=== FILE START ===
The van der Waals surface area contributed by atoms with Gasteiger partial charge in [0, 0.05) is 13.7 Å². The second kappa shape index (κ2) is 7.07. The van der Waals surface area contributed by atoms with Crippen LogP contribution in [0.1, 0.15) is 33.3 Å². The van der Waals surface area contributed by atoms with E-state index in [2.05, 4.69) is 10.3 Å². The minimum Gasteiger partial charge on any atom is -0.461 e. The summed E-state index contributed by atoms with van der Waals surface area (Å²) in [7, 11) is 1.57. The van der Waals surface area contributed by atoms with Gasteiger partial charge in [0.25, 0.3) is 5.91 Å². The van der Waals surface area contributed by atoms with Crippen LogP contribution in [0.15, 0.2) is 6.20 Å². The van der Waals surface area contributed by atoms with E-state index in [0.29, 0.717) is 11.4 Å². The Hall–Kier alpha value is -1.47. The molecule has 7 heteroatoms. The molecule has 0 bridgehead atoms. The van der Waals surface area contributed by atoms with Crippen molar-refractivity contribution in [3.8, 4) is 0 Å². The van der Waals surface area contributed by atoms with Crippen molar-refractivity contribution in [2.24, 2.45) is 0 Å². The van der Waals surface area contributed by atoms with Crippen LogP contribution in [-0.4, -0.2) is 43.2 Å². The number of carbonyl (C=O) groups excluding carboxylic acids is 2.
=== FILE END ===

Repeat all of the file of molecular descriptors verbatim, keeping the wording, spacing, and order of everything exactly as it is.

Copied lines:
The van der Waals surface area contributed by atoms with Gasteiger partial charge in [0, 0.05) is 13.7 Å². The second kappa shape index (κ2) is 7.07. The van der Waals surface area contributed by atoms with Crippen LogP contribution in [0.1, 0.15) is 33.3 Å². The van der Waals surface area contributed by atoms with E-state index in [2.05, 4.69) is 10.3 Å². The minimum Gasteiger partial charge on any atom is -0.461 e. The summed E-state index contributed by atoms with van der Waals surface area (Å²) in [7, 11) is 1.57. The van der Waals surface area contributed by atoms with Gasteiger partial charge in [0.25, 0.3) is 5.91 Å². The van der Waals surface area contributed by atoms with Crippen LogP contribution in [0.15, 0.2) is 6.20 Å². The van der Waals surface area contributed by atoms with E-state index in [0.29, 0.717) is 11.4 Å². The Hall–Kier alpha value is -1.47. The molecule has 7 heteroatoms. The molecule has 0 bridgehead atoms. The van der Waals surface area contributed by atoms with Crippen molar-refractivity contribution in [3.8, 4) is 0 Å². The van der Waals surface area contributed by atoms with Crippen molar-refractivity contribution in [2.24, 2.45) is 0 Å². The van der Waals surface area contributed by atoms with Crippen LogP contribution in [-0.4, -0.2) is 43.2 Å². The number of carbonyl (C=O) groups excluding carboxylic acids is 2.